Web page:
Well if I learned anything from the Game Maker community it was this: if you are looking for something like Game Maker or Sandbox, your looking for a starting point, somewhere where the complicated base points are already covered and you just change things to how you want, and only the advanced users who have learned from changing pre-built games are looking to build from scratch.
There are a lot of users that are advanced from point A but they will probably go with something like Unity or Visual Studio, unless they are looking for something that will help speed up the design process.
Of course a scripting language the user can use would be needed (preferably something simple like Python, XML, or C++), but also there should be a menu thing for those of us who are still learning and need that starting point for every object, or even just certain ones that we can just mess with until it works like we want.
This is what I think would be a simple way of going about it from how the end user would be seeing it
a per-object right-click menu, so like you have 3d object A, you right click it and you can edit it's script, or choose what it is, character, monster, vehicle, decoration, weapon, effect object, etc. (let's say we choose vehicle)
Then it goes into the sub-categories like car, space ship, train. (let's say we chose car)
Then whether it's a player, NPC or something in-between the two. (let's say we chose NPC)
And lastly the attributes like top speed, acceleration, weight, a driving line map, crash physics type, crash avoidance type, etc.
Going through all this will erase any script for that one object, if there is any, and put in a new script built off the choices the user made. Which the user can then come back and edit how they please through the 'edit script' option on right click. This idea is also good for a fresh start on an object if you mess it up beyond repair.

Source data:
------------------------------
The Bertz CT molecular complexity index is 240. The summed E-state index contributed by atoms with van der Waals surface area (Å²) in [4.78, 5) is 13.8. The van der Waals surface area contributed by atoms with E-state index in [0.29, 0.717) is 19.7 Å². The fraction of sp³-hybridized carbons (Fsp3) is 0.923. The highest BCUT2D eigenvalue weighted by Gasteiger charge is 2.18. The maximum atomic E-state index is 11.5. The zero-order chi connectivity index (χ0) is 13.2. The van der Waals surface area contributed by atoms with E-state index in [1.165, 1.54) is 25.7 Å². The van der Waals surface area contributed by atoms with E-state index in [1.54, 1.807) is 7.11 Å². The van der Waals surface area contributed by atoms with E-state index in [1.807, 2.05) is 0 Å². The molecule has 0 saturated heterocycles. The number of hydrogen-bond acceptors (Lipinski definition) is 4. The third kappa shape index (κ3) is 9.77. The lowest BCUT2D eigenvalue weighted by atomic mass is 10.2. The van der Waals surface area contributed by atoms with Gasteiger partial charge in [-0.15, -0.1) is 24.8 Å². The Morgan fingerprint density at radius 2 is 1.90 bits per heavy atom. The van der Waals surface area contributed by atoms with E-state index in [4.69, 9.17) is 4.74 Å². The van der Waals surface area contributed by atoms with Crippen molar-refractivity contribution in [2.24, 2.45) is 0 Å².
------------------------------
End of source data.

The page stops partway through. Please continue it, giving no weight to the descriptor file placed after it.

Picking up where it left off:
And the scripts setup by this process could have notations in it that explain how each part works to newcomers.
Kinda like a cheat sheet sort of deal.
Plus this method makes it easier for your guys/you to add more pre-built scripts on a whim.
(removed something in this area as I realized it was stupid and pointless)
Advanced users would also want an optional side menu you can use to select an object that's already placed and edit it or move to it, to save the hassle of flying around a gigantic map.
This way it makes the main parts of code simple and fast for not only the ones trying to learn or just mess around, but it will be quick and convenient for the advanced users as well.
Since sandbox is a 3d editor there's also the level designer, the world needs it's own scripts and what not, like being able to right click the ground and edit and you get a brush thing and a menu to paint the height and texture of the land, Have a bucket to fill land indentions with water by clicking and/or holding down, and have it so if the water flows with gravity so if it is going downhill it will be like rapids, and if it goes off a cliff it's like a waterfall, and a raise/lower paint brush for the water if you want to create some sort of magic water wall or something.
The simple way is to set the height of the water layer, but if you do that any lakes will have to be lower than any underground cities or mines, caves, etc, and as games like Wurm online show, that does not make for a pretty landscape.